After admittedly going over the video from the game Saturday night at Washington 'with a fine-tooth comb,' Tomlin's starting offensive line yesterday could be the one that opens the season in Cleveland Sept. 9.

From left to right they are tackle Marvel Smith, guard Alan Faneca, center Sean Mahan, guard Kendall Simmons and tackle Willie Colon

Of course a development of that sort calls into question the future -- both short-term and long-term -- with the Steelers of Chukky Okobi. His $2,000,000 salary this year escalates above the $3,000,000 level in 2008 and 2009, so it seems very unlikely that he would survive for long.

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Monday, August 20, 2007

Preseason Impressions: Steelers v. Redskins

One thing that will almost always impinge upon one's writing/blogging time is being hit by a car while cycling.

I definitely don't recommend it to any of you. However, having picked the asphalt out of my wounds I can provide the amazing insights that you have all come to expect. So without further adieu, here are four thoughts I came away with Saturday evening.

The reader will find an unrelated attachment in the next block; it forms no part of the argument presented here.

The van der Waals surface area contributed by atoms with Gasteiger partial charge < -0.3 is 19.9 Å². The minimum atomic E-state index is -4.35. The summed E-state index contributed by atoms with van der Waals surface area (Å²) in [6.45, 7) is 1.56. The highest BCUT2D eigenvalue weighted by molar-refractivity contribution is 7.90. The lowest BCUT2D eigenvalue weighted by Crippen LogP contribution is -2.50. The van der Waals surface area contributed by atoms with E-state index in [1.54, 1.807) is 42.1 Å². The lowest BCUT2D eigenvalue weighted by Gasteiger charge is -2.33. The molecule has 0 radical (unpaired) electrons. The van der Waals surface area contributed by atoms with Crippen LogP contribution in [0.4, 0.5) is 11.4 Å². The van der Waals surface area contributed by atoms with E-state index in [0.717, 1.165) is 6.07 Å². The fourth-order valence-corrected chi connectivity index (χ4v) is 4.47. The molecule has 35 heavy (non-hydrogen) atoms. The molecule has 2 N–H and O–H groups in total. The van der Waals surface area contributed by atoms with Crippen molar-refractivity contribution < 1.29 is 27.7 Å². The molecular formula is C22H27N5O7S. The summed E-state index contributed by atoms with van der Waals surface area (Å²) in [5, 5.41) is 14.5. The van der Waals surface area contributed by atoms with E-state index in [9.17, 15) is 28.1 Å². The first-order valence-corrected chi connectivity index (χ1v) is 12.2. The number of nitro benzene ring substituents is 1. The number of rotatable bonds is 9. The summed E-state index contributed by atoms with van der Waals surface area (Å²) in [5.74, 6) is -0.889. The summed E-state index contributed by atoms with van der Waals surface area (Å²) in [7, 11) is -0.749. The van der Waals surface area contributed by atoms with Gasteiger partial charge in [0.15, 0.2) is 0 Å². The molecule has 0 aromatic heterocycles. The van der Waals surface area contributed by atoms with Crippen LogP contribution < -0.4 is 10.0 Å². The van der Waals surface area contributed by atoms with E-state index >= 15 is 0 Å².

#1. The Red Zone offense left something to be desired: The Steelers had nineteen offensive plays inside the Redskins 20 line and could only come up with 12 points? The conclusion of the Steelers' final drive was especially disappointing -- appearances are almost always deceiving, but didn't it appear that Gary Russell was more than a little hesitant "hitting" the line? Of course the root of the problem was some very mediocre play by the still-evolving offensive front. Which leads seamlessly to . . .

#2. The Offensive Line is starting to scare me: Listening to Tunch Ilkin trying to guess as to why the Steelers' coaches are utilizing their offensive linemen the way they are makes me realize that if there is a method to the madness it isn't readily apparent even to those close to the team. The hope here is that a left tackle will be discovered soon -- as Ed Bouchette points out in his article Trai Essex looked horrible against Washington; but truth be told the whole unit has played rather poorly the last two weeks.

#3. Blitzing may be plan "A," but what is plan "B"?: While the starting units of both teams were on the field it seemed as though the Washington offense was able to effectively, and consistently, combat the Steelers' propensity for blitzing by passing over the blitzer. I certainly do not want to hit this point too hard (i.e. how much criticism does the defense deserve inasmuch as they gave up ten points?), but Chris Cooley (5 catches, 60 yards) probably wishes he could go up against the Steelers defense all preseason long.